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for searching only. CHAPTER XVI
THE WESTMINSTER ADAPTATION OF THE ETON
SYSTEM UNDER QUEEN ELIZABETH
THE CURRICULUM of Eton Westminster adopted with only slight changes in routine and in subjects -for construction. In 156o, Dr. William Bill, Dean of Westminster, provided a new set of statutes for Westminster. Then Dr. Gabriel Goodman succeeded Dr. Bill in 1561, and continued these special statutes, noting that they were, "Very like the Orders used in Eton and Winchester Schools."1 Since Dr. Bill had become fellow and provost of Eton in 1559, it is not surprising that he should have used the curriculum of this school as a model for that at Westminster. It has been supposed that a very full curriculum for Westminster is the one established by Dr. Bill in 156o and continued by Dr. Goodman in 1561; but it will appear from our examination that this is not the case.
The Library of the University of Illinois possesses a copy of a copy of the Statutes for Westminster which Sir William Cecil under date of July 4, 1568, directed to either Christ Church in Oxford or Trinity in Cambridge, his covering letter being directed to both. Cecil is calling their attention to certain provisions as to scholars which it is alleged they are failing to observe.' This copy is earlier than that which Leach reprints from the Cathedral Commission Report of 1854 as from Pat. Eliz. pt xi,' and differs from it in numerous details. For instance, "qui sit presbyter et concionator" is not put in as a qualification of the Dean; but for the Prebendaries is added, "ad minimum Magistri artium." Nor is there provision for a "Lector theologiae unus." There are only twenty-seven for the daily service, instead of twenty-nine, since there are only five presbyteri instead of six, and the teacher of the choristers is one of the twelve clerici. There is, however, at the end of the copy another Proportio, which gives these details as in Leach, indicating that these changes had occurred before the copy was made in 1568. This change and enlargement after the original statutes c. 156o is noticeable throughout, and is especially marked in the curriculum of the grammar school.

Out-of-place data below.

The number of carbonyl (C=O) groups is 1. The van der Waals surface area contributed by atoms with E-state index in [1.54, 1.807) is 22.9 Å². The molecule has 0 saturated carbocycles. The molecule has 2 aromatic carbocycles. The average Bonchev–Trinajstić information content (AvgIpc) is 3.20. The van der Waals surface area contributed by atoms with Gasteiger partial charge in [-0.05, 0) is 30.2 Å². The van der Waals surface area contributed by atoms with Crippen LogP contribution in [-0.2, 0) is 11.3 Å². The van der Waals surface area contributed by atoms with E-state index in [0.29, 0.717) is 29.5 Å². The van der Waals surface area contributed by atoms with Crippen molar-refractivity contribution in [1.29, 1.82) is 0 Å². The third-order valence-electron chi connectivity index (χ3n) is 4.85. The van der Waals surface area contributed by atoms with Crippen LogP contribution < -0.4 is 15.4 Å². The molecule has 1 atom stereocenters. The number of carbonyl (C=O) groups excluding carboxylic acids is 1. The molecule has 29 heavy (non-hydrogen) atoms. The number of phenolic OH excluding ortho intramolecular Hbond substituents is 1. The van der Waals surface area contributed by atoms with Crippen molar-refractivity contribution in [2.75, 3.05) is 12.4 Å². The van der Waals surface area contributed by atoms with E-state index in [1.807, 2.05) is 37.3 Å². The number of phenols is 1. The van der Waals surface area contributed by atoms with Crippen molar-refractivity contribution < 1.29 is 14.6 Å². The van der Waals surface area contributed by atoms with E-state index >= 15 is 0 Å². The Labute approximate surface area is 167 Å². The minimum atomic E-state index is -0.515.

The Westminster statutes provide that the election should begin
Strype, 4nnals (1725), Vol. II, Appendix, p. 113.
2 39r; cf. Sargeaunt, J., 4nnals of Westminster School, pp. 57 if. 8 Leach, Educational Charters, pp. 496 if.